Grafitti, Congress Street, Portland, Maine.

The second thing that struck me about downtown Portland since I moved here a week ago is the abundance of a really public kind of craziness and the way it helps people meet each other. It seems that if you want to not only see new faces but talk to new people, the best thing to do is sit outside and wait for a happening. (I should mention here that normally I wouldn’t even bother to comment on how there are crazies in this or any city. But I have on good information from a native Manhattanite living in Portland that the ratio of Crazy:Not Crazy is much higher here than in The City. He assured me it deserves comment. I trust him.)

Every time a very well-dressed but very self-righteous zealot starts waving around a bible, or an indignant shop owner leaves his post to tell the dirty kids to stop wrestling because it’s scaring away business, or the police peel onto the sidewalks to delicately lead away a man who too quickly turned from a talking-to-himself harmless guy to a screaming-and-cursing-at-passersby scary guy, strangers pop out of the woodwork to watch.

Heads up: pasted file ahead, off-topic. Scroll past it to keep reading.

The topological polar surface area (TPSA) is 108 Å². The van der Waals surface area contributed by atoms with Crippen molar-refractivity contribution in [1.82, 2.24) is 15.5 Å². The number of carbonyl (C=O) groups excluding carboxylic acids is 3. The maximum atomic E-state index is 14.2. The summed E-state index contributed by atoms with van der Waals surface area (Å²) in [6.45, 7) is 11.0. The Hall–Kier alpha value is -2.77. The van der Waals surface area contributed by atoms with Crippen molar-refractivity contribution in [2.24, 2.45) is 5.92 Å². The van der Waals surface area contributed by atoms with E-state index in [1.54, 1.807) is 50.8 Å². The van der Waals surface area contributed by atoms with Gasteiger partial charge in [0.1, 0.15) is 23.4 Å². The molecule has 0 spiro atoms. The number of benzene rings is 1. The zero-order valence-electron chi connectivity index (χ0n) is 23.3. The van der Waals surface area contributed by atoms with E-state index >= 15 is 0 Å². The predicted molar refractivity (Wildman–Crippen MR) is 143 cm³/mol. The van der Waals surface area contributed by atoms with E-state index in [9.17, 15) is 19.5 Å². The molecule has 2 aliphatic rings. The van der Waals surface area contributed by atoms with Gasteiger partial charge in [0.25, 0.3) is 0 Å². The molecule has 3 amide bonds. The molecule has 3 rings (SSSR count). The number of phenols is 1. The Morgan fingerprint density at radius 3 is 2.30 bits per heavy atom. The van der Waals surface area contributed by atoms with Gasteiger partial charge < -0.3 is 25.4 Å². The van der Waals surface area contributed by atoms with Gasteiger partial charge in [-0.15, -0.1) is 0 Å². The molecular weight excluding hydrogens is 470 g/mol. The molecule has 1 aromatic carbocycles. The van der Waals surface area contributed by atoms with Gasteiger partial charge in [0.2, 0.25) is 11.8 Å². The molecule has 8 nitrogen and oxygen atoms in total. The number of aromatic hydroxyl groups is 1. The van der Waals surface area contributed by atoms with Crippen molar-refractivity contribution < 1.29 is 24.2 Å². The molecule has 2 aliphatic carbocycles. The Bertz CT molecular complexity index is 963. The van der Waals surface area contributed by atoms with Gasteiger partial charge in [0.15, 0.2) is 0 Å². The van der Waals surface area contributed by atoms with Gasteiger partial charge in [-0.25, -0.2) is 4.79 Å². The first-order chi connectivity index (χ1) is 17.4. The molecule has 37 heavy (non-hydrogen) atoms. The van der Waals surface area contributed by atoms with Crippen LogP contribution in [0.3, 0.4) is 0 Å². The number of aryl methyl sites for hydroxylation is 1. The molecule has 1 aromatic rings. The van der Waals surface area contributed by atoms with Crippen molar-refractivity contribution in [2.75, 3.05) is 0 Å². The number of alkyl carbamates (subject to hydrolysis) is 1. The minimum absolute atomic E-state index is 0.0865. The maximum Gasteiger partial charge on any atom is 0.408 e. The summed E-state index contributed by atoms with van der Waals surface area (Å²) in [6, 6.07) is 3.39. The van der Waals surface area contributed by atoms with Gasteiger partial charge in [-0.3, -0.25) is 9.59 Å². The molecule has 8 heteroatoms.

Doors swing open as patrons, workers, hipsters and transients leave their laptops, cash registers, books and conversations to stand outside, smoke cigarettes and watch the happening unfold. I count six new acquaintances from observing the angry preacher mentioned above.

I’m sure there’s some sort of critical, probably Marxist, social theory dedicated to screaming down this kind of voyeurism. But that probably legitimate criticism doesn’t take away from the apparently very real ability spectacle has to bring new people together.